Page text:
Unlicensed electricians are installing the fire detection and control system at the $1.2 billion Perth Children’s Hospital, potentially leaving a “ticking time bomb” of risks, a union says.
Under WA regulations, low-voltage components of the system can be installed by unlicensed electricians, but must be inspected, commissioned and connected to high voltage power supply by licensed electricians.
Electrical Trades Union branch president Greg Wilton said it was impossible for the inspectors to fully check all of the cabling running through enclosed spaces, so the work may well pass initial tests.
"But we have no way of knowing if you've got a poor installation hidden behind a panel or up in a roof space - it could be just a ticking time bomb," Mr Wilton said.
"Even if you contact Energy Safety, they would say 'as long as they're working on voltages below 50V, they don't require a licence' ... but for a major state government infrastructure project, which is going to be a children's hospital of all things ... it doesn't sit well.'
Mr Wilton said the lead contractor and builder John Holland had subcontracted the installation to a company that then used a labour hire firm to staff the work.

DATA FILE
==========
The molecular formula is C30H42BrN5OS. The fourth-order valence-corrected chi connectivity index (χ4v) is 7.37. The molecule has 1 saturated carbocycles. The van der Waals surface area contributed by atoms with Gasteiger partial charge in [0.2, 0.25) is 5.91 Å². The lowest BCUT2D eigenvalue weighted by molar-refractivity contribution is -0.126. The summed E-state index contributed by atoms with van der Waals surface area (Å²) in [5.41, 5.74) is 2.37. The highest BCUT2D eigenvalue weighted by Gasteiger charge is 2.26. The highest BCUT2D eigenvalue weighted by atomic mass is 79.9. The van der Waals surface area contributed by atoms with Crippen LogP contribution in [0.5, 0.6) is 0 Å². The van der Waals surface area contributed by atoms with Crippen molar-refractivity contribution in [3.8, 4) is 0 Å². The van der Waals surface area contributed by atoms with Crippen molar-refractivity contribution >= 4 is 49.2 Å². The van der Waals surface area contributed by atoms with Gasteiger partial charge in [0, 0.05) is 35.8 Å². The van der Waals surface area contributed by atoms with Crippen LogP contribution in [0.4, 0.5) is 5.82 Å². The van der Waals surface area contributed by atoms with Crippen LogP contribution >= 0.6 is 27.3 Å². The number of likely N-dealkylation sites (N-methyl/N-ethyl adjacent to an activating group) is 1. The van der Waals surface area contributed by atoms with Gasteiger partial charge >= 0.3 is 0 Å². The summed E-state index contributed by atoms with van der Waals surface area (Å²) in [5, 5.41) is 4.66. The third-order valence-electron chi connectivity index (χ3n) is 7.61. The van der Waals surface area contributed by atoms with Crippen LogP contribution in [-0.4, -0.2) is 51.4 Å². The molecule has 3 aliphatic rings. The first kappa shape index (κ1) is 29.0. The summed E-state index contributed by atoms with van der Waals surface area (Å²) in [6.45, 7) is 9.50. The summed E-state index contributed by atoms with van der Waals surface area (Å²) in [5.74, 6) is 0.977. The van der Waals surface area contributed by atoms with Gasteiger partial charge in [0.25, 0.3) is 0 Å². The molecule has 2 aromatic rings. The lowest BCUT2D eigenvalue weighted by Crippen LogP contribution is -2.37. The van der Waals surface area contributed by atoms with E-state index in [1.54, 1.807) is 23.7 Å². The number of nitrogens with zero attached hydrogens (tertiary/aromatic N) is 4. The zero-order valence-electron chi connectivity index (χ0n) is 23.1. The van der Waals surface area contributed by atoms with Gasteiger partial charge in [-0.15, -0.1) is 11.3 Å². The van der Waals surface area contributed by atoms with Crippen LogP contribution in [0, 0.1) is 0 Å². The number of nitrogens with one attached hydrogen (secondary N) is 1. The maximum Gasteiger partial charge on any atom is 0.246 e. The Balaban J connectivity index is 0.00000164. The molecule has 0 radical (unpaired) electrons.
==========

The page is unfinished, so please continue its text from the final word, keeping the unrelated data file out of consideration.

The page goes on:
It was believed up to 40 per cent were backpackers or working tourist visa holders with little exposure to Australian standards, Mr Wilton said, and all of the workers had to act as a sole trader and acquire an ABN so the subcontractor didn't have responsibility for superannuation and the like.
"There's an absolute sham arrangement going down there," he said.
"It's not the way that an honest, reputable building contractor would have done things in the past."
Mr Wilton said it was yet another example of "doing the job as cheap as possible" at the hospital, where there have already been problems with asbestos in ceiling panels, lead in the water, faulty water pipes and fire door frames suspected of not meeting Australian Standards.
"I understand the government has some financial woes at the moment," he said.
"But if you're going to build a children's hospital, which is going to be one of your legacies as part of the 'Bigger Picture' campaign that they've been running, you think you'd spend a bit more time and attention making sure the fire system is going to be robust enough to hold up a hospital full of kids."
Mr Wilton oversaw electrical work on the new, much-maligned Fiona Stanley Hospital and said Multiplex had better practices.
John Holland has been contacted for comment.